If you want to do good liturgy, listen to your mother. If your mother has passed into Jesus’ hands, run the tape of mom in your head during the Eucharist. Here’s what I mean, whenever I celebrate the Mass and start to get ahead of myself in words and/or gestures, mom speaks in my brain “What’s the rush?” A few years ago a deacon forgot to place the ciborium back in the tabernacle; I was starting to get perturbed when I recalled mother’s consistent refrain, “Are your legs broken?” So I took the Eucharist to the tabernacle. There are times when the celebration of the Sacred Liturgy seems, well, less than sacred; the server faints, the lector reads the wrong lesson from Scripture, the music sounds more like a cat caught in a blender, etc. Good old mom comes through: “Get over it,” or “Get over yourself.”
Now my mother was a 1950’s type of parent, and I’m not talking June Cleaver. She was of Irish descent and would not put up with nonsense or spare the rod; she was also found of gentle parental instruction, “Who made you King?” “Straighten up and fly right.” I know some or our millennial priests may be shocked at this style of nurturing but it was quite common decades ago. This antiquated style of parenting produced priests that pondered the panoply of liturgical pomp provided they had listened to their mothers. This may also explain why younger priests, raised under the “I’m OK, you’re OK” banner of fragile self-esteem, seem to lack a certain ritual elegance during sacramental encounters with the Divine. You don’t get a participation trophy for every Mass celebrated no matter how you celebrate it; you do receive sanctifying grace by Christ’s gift.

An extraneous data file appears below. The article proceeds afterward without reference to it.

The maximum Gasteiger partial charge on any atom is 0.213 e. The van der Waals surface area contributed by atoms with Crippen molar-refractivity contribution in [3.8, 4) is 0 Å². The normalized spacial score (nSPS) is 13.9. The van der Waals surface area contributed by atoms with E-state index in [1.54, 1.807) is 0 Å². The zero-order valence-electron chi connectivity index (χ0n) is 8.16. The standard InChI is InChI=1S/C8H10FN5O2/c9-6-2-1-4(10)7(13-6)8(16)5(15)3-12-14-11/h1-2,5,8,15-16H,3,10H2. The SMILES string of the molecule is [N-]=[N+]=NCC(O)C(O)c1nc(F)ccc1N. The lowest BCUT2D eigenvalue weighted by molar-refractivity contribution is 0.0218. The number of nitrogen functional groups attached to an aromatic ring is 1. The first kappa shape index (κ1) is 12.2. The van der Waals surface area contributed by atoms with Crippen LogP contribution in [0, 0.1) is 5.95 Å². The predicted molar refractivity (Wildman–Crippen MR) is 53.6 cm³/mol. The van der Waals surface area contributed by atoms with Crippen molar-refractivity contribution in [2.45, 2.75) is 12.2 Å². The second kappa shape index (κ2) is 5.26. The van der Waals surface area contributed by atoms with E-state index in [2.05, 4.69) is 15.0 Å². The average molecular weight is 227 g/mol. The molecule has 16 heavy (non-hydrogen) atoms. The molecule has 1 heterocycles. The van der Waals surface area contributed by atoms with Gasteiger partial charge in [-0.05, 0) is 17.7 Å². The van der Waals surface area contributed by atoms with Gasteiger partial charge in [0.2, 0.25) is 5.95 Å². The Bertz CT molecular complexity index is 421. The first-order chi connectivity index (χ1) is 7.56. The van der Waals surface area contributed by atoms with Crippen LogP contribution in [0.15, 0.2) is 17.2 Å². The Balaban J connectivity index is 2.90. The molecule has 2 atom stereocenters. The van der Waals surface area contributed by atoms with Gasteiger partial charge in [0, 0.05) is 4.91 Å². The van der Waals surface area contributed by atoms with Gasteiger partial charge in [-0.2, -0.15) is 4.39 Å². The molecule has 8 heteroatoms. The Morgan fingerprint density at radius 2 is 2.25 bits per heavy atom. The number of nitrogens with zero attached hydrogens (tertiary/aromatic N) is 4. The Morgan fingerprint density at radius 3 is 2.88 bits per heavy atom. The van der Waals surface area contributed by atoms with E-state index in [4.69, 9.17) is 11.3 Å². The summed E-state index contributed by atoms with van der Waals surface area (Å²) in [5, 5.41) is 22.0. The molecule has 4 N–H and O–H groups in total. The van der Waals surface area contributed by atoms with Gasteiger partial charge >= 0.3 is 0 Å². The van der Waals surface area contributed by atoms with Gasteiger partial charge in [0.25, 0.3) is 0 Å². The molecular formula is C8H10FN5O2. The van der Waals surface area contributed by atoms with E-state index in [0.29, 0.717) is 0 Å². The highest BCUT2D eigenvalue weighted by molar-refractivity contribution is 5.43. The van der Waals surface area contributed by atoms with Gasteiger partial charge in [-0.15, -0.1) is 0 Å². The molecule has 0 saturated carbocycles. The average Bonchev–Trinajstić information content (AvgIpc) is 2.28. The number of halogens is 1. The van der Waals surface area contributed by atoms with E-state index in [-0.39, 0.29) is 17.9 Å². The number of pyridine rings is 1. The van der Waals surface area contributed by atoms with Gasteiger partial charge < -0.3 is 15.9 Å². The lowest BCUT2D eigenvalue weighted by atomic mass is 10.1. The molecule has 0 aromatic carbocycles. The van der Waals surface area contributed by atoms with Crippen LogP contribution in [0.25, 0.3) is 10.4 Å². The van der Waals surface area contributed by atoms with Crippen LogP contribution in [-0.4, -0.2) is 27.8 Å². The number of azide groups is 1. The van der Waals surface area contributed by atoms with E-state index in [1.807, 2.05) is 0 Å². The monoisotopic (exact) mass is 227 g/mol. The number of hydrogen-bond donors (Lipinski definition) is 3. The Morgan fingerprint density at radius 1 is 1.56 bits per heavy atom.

It is difficult to watch any priest or bishop celebrating the Eucharist with perfunctory gestures. “The book says genuflect here, so I’ll genuflect quickly and get that out of the way.” No priest or bishop would think this; it just LOOKS like that’s in their minds. Ever observe a priest distributing Holy Communion like they’re passing out Halloween candy? Some of the good Fathers give the Body of Our Lord like a dealer at a blackjack table (not that I know anything about that, but always double down on Aces and Eights). Mom’s voice echoes in the vaults of the mind, “Are your pants on fire? What’s the hurry Bub?” Measured, reverent gestures accompanied by words from the heart are the beginnings of good liturgy. Don’t believe me? Just ask your mom.